A Wisconsin-based industrial cleaning company is accused of illegally employing dozens of teens as young as 13 to work in dangerous conditions during long graveyard shifts, according to a civil complaint filed by the U.S. Department of Labor (DOL).
Packers Sanitation Services Inc. (PSSI), which describes itself as a “leading provider of food safety solutions,” denies the allegations that it employed more than 30 children, ages 13 to 17, to clean meat processing plants in Minnesota and Nebraska.
Federal labor laws prohibit children under 14 from working in any capacity. Children aged 14 and 15 are only allowed to work before 7 p.m. during the school year and no later than 9 p.m. in the summer.
Children cannot work more than three hours on school days, eight hours on non-school days, or more than 18 hours per week.
It is also illegal for anyone under 18 to work on killing floors or mechanized processing equipment because the work is a federally designated “hazardous occupation.”
Allegedly, at least one worker under 14 was responsible for cleaning in a slaughtering and meatpacking plant, some children under 15 were working overnight shifts during the school year, and other employees under 18 worked on the killing floor and cleaned power-driven machines, according to the DOL.
Several of the underage employees were allegedly injured on the job. The lawsuit claims that many of the children worked from 11 p.m. to 5 a.m. or 7 a.m. and that the young workers worked five or six days per week, with several working all seven days a week.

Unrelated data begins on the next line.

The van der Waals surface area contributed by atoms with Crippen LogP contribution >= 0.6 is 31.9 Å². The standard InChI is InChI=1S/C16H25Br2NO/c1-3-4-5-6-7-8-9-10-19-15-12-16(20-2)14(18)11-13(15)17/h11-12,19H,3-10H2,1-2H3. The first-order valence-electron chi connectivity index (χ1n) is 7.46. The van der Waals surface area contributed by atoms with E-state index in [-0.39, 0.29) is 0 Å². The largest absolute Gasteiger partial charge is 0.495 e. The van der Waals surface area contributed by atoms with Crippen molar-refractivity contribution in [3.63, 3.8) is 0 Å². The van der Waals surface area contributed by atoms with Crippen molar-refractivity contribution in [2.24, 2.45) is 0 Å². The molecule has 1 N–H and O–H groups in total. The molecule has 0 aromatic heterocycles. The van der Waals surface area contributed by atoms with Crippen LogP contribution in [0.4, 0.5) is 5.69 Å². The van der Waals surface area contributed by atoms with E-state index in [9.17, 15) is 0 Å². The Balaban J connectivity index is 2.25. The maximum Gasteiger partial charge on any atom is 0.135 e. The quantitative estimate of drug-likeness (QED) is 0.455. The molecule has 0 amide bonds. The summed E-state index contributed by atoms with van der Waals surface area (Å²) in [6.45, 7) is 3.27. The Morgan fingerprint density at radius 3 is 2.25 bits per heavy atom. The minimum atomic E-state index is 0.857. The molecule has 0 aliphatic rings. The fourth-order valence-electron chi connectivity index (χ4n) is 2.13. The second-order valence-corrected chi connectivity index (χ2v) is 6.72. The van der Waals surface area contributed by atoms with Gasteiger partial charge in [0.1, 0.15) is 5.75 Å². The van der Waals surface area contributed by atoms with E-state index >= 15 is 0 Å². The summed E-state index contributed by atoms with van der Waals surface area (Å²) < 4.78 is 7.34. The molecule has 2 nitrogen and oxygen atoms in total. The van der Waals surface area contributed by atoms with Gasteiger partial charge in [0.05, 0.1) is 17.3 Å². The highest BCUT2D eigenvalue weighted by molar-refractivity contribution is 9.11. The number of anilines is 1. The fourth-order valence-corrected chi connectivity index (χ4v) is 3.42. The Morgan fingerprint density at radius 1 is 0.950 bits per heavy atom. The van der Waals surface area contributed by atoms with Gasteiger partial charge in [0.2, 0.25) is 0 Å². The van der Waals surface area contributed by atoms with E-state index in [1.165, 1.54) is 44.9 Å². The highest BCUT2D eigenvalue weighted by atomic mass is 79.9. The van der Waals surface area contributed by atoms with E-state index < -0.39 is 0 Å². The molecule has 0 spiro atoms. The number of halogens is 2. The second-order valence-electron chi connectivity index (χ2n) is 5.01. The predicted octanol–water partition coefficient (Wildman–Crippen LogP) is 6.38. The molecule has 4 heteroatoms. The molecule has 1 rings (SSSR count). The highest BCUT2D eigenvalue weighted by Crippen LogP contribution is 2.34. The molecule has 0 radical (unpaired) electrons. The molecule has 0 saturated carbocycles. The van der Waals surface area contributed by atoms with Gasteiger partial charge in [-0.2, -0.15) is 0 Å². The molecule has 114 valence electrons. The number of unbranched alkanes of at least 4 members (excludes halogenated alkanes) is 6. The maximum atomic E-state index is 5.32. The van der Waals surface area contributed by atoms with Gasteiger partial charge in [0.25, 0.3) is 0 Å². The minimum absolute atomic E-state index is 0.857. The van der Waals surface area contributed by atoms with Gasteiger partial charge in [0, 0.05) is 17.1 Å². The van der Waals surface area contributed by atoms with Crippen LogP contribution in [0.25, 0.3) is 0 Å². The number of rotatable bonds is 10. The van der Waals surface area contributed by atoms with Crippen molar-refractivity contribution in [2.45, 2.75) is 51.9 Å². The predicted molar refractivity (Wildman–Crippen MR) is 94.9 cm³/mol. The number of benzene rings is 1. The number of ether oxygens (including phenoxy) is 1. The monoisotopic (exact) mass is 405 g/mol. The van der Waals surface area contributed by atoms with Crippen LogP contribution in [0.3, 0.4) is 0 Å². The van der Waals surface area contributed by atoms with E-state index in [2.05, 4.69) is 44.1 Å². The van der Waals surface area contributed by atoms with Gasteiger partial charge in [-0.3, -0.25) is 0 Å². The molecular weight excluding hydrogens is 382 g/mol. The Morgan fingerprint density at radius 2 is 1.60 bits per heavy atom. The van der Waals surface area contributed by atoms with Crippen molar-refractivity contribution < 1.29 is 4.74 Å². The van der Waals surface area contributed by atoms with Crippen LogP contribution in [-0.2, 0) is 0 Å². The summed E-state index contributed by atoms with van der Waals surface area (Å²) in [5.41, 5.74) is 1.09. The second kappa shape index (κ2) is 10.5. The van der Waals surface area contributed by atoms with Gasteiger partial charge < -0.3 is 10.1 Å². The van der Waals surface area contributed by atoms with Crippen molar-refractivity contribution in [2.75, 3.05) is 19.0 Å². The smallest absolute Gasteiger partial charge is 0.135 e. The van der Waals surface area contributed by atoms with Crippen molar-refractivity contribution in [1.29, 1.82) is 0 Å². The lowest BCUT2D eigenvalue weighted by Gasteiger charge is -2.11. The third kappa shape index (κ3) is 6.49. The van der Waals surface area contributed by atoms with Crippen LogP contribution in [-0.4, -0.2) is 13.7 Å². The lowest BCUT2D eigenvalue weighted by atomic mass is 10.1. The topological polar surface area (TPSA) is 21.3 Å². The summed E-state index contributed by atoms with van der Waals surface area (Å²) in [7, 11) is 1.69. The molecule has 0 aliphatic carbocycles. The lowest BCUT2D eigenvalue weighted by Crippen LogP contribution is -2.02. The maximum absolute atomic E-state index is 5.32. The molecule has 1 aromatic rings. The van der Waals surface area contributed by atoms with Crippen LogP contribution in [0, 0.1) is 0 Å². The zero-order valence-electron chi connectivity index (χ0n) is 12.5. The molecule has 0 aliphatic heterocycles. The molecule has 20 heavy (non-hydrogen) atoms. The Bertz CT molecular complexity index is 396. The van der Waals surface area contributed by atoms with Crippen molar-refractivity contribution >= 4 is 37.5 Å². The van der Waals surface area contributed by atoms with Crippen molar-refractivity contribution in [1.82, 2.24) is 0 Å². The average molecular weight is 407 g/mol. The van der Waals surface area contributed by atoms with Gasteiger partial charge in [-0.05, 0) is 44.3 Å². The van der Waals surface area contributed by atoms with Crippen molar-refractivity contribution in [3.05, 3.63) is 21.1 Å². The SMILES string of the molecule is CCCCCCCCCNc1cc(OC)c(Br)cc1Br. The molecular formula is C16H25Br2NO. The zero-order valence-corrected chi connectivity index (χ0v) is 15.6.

After learning of the investigation, PSSI managers “attempted to thwart or tamper the collection of evidence in multiple ways,” the filing alleges.
The managers allegedly told federal investigators they were not allowed to take photographs, attempted to block investigators from interviewing the workers, and deleted documents containing evidence.
Last week, a federal judge approved a temporary restraining order against PSSI, ordering the company to cease employing anyone under 18 in hazardous roles and refrain from interfering with the investigation.
In a statement, the company denied the allegations, saying it has an “absolute company-wide prohibition against the employment of anyone under the age of 18 and zero tolerance for any violation of that policy – period.”
Underage workers may have misrepresented their ages to gain employment, the company suggested.
“While rogue individuals could of course seek to engage in fraud or identity theft, we are confident in our company’s strict compliance policies and will defend ourselves vigorously against these claims,” a spokesperson said.
The company also said it has cooperated with investigators and will continue to do so.